Unique fundraiser supports young adult shelter in Yakima
Shelter named 'Jesse's Place' in honor of former resident
YAKIMA, Wash. — A KAPP-KVEW employee is looking to make an impact on the lives of young adults living without shelter by holding an online fundraiser with a unique twist: he’s going to shave his head.
“I’m asking you to donate today,” said Ryan Messer, Local Sales Manager at KAPP. “Help raise $5,000 this week and I’ll shave my head for your generosity this Friday.”
Messer set out at the beginning of the week to raise money for Jesse’s Place, a new shelter at Camp Hope dedicated to housing young adults ages 18 to 24. His goal was to get about $5,000, but was overwhelmed with community support.
“The head shaving was a quick gimmick to get people to actually give,” Messer said. “What I’ve realized since is that nobody needed the gimmick; everybody just wanted to support.”
As of Thursday evening, the fundraiser had brought in more than $16,000 in donations.
The shelter is named after Jesse Nickens, a young man whose struggles with mental health issues occasionally led him to living on the streets.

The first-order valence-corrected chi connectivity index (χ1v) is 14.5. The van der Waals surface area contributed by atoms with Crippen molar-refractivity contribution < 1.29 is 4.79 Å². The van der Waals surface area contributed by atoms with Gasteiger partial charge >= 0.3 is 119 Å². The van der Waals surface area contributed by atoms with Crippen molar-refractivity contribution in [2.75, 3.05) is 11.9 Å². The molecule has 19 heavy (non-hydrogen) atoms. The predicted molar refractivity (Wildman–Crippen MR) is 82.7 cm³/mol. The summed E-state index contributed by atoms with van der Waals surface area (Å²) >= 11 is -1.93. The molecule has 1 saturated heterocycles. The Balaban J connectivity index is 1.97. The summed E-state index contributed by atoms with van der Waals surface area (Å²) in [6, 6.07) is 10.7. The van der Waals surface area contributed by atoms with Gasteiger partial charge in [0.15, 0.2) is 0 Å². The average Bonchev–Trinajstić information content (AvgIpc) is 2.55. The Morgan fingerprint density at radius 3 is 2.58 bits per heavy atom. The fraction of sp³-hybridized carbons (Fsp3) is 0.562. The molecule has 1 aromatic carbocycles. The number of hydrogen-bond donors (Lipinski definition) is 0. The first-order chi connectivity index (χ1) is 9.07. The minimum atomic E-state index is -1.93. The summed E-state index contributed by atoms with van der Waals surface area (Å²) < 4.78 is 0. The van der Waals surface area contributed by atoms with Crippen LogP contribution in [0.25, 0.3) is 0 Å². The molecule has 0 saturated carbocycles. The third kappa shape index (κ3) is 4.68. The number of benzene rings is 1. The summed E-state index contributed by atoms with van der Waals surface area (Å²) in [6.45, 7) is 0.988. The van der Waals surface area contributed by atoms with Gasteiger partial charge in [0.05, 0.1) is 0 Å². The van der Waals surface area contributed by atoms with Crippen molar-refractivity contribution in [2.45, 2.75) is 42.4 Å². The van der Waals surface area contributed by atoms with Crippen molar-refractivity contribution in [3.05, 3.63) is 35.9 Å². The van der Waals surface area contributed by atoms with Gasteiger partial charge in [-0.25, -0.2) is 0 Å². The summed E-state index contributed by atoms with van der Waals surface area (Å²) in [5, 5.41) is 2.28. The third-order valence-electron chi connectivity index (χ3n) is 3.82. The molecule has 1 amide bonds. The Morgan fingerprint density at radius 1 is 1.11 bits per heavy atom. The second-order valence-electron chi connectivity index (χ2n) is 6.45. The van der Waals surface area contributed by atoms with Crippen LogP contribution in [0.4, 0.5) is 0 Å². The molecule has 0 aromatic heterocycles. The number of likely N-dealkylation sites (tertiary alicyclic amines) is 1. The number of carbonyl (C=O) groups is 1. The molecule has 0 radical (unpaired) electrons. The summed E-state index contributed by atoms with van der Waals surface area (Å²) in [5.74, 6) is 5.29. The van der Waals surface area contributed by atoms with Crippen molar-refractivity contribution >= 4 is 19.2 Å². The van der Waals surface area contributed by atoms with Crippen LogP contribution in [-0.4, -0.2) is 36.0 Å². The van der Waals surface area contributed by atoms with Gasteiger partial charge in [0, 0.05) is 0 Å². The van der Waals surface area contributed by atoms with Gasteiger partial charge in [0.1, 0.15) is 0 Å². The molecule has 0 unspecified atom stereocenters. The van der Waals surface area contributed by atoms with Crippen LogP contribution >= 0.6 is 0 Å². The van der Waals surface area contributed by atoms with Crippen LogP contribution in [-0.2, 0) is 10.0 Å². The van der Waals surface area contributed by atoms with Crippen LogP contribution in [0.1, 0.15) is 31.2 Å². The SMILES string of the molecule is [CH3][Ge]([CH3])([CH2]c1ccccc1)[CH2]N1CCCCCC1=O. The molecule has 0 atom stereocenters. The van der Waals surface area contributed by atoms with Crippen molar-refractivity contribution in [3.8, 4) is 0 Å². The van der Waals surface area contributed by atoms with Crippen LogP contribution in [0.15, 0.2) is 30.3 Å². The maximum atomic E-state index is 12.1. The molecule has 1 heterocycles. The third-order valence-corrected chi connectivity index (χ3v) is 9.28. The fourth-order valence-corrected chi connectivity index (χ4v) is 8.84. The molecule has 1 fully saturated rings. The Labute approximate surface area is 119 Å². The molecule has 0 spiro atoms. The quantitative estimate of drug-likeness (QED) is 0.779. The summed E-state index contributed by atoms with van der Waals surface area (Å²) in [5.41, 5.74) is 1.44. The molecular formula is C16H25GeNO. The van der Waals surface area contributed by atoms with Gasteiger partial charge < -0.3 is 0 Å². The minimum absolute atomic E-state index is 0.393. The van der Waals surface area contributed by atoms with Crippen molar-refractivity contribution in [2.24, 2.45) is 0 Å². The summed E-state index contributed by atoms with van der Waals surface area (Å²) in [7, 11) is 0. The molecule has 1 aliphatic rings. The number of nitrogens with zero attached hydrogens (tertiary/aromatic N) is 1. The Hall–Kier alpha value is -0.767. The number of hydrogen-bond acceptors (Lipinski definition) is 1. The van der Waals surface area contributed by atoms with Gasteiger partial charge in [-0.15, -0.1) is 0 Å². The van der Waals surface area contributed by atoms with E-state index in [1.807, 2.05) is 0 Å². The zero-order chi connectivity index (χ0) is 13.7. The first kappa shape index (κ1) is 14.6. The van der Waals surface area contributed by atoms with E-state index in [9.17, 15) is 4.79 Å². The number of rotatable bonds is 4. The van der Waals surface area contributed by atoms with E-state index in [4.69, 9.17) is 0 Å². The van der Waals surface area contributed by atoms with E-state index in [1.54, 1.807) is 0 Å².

“He struggled with bipolar disorder but did not have his first manic episode until senior year of high school,” Messer said.
Nickens was also a two-time, all-state football player at two positions and lettered in both track and basketball.
“He was an overachieving student and all around amazing kid who had mental health issues,” Messer said. “He would leave home and live on the streets for days or sometimes weeks at a time; many times he found solace at Camp Hope.”
Jesse was truly an amazing young man. We were blessed to know him.
Nickens passed away in 2017, when he was 21 years old. Messer had been friends with Nickens’s mother since junior high school and when he found out about the new shelter space for young adults at Camp Hope, he wanted to help.
“As a young adult, he needed something different than both teens and older adults. That’s what Jesse’s Place will be,” Messer said. “There is now room at Camp Hope for 18 to 24-year-olds to find shelter, compassion and the help they need to try to get back to some sense of normalcy.”
The shelter is one of several repurposed portable classrooms recently obtained by Grace City Outreach, the nonprofit organization that runs Camp Hope. The portable will be split into two units: one that will house up to 15 young men and a second to house up to 15 young women.
“They have many needs to help provide for all of them; some are simple things we take for granted like clean sheets,” Messer said.
This is the second year in a row that Messer will be shaving his head for a good cause. Last year, he was able to raise more than $2,500 in three days to help support Rod’s House, a local nonprofit that provides services and resources for teens living without shelter.
The Facebook fundraiser will end on Friday, but people can still donate to Jesse’s Place after that by going to the Camp Hope website.
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